B – ‘To the Bone’ [A Discussion]


  • I mention details of the movie so if you hate any spoilers, perhaps read this article after viewing the movie.
  • That said, I actually wouldn’t recommend viewing this movie if you are currently vulnerable to eating disorder behaviours and/or tend to be influenced by images of anorexic sufferers. At times, the movie is a visual representation of a Tumblr rabbit-hole, only without the hashtags and mottos. Even Netflix gives a warning.

The other night I watched Netflix’s ‘To the Bone’ and I very much wanted to write about it. But I am not going to write a normal movie review where I evaluate the soundtrack, scrutinise the acting quality, analyse the plot consistency, and question why all movies these days have their titles at the end as if it’s fashionable or something… instead, I shall provide a rambling dissertation of my thoughts and questions, and produce brilliant suggestions on how I can so totally make the movie better – principally in the context of its representation of eating disorders.

The film is, in essence, more about “life” (heh) with an eating disorder than the journey that comes with eating disorder recovery, which is fine: there are plenty of grim and depressing movies out there, and this is light-hearted in comparison. I liked the candid talk of eating disorder behaviours, as they show how the patients have normalised them in their minds. I was happy to see the moments of ugliness, danger, fear, defensive outbursts, and inner turmoil, because that is what eating disorder suffering demands, and any beauty or romanticism of it would have been insulting and just plain wrong. I wanted more scenes like the one where Pearl was curled up on Luke’s lap, sobbing uncontrollably. It was good to see the unsettling contrast between Ellen’s dulled features and her step-sister Kelly’s healthy glow when they were sitting next to each other on chairs – these days it is too easy to forget what a healthy and average weight looks like, and too easy to praise weight-loss and skinniness without realising it too often goes too far. The movie did well in showing some parts of the gritty reality that comes with an eating disorder.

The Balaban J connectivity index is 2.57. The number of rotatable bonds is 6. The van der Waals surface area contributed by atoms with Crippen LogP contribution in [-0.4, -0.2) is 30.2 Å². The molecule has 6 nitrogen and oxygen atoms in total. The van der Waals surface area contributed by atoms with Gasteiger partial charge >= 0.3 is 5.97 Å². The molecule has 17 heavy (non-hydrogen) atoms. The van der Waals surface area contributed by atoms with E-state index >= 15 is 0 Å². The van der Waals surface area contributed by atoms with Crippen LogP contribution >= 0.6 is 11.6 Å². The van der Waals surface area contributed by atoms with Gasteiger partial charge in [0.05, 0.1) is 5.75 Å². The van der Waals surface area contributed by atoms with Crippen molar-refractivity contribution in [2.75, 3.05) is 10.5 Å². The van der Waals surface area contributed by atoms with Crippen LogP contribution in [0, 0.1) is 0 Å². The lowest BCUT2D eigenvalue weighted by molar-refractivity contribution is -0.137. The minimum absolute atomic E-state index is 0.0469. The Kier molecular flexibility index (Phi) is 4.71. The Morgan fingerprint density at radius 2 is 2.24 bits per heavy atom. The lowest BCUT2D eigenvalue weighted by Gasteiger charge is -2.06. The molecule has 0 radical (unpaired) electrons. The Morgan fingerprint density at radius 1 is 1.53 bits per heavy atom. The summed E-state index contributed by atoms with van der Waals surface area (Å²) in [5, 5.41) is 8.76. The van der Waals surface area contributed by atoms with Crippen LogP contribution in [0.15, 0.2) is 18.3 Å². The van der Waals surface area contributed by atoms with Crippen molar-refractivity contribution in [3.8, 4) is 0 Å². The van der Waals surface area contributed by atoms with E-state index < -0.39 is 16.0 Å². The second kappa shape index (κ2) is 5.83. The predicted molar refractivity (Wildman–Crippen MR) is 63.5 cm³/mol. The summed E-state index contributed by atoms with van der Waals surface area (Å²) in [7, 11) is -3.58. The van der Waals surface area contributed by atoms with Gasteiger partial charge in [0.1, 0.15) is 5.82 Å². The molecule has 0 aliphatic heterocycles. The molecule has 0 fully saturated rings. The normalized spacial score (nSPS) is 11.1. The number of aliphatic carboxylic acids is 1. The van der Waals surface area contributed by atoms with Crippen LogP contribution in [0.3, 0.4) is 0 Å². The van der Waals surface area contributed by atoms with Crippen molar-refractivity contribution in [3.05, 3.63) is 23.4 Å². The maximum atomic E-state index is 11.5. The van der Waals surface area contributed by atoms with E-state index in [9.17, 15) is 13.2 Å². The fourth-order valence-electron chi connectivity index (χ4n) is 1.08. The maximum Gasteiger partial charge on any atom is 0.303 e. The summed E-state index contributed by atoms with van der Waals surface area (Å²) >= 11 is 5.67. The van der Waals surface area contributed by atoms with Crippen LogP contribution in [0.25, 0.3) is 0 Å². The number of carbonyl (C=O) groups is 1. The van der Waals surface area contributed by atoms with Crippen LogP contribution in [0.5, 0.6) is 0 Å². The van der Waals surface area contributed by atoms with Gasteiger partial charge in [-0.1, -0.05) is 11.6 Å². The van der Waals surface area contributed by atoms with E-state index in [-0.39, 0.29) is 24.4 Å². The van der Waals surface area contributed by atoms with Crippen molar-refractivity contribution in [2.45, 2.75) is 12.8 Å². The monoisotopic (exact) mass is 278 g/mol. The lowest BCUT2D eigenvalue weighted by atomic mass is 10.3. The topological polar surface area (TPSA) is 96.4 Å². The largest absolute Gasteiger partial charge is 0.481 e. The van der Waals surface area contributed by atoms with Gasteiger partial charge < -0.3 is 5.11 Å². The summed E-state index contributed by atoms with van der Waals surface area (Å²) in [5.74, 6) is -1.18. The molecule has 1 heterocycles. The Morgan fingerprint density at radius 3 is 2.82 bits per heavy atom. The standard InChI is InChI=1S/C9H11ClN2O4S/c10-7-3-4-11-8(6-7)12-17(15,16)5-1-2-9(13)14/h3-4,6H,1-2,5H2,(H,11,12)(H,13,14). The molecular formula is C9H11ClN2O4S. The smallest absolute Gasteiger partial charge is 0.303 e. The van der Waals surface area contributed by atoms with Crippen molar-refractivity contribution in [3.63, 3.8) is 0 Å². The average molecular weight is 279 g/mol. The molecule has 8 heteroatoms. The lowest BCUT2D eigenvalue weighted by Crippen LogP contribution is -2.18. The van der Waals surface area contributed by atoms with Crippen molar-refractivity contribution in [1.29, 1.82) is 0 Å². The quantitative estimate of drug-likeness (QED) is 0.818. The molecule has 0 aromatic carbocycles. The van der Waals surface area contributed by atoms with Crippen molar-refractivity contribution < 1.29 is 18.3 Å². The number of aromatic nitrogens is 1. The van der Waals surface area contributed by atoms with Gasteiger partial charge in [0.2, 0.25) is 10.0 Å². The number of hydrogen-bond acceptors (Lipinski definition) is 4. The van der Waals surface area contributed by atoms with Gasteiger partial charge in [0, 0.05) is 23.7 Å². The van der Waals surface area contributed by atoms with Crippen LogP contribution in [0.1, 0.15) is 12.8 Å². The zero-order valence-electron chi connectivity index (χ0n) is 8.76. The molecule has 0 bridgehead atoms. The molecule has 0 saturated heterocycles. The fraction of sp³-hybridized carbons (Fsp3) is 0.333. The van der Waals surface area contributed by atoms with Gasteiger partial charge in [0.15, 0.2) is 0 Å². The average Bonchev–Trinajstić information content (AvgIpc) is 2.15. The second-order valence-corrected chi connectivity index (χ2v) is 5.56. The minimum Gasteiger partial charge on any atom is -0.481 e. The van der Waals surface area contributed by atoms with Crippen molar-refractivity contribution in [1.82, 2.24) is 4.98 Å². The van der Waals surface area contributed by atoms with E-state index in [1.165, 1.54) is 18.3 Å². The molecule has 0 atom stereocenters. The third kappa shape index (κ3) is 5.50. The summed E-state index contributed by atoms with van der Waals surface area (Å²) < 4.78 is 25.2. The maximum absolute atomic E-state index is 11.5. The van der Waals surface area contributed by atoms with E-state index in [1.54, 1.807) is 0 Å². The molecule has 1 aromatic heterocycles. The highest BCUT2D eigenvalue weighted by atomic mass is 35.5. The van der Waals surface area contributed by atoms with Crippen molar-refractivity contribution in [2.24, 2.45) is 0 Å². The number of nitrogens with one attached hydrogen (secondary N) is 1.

bone pic

The contrast between Ellen and her step-sister, Kelly.

For me, the bruises on Ellen’s spine from doing sit-ups brought back old memories, as did her compulsive exercising behaviours. At the same time, watching it I felt safe and comfortable, because I was in a body that had been freed from anorexia some years ago, and the movie reminded me that I no longer felt what Ellen was feeling: the endless cold, the painful hunger, the shadow of Death, the urge to burn non-existent calories. I hope I do not sound like a cruel sadist, drawing comfort from another person’s pain, but for me the movie prompted me to realise how far I have come. The sheer healthiness of Ellen’s alternate body in her vision is a powerful comparison to her sick self.

But of course, the viewing experience will be varied for many, and it highly depends on personal experience. Those who have not suffered might not understand the significance of some scenes, such as when the patients all swear loudly at the voice in their heads. Either way, ‘To the Bone’ cannot cover every single aspect of anorexia nervosa, let alone eating disorders as a whole – it’s just a film.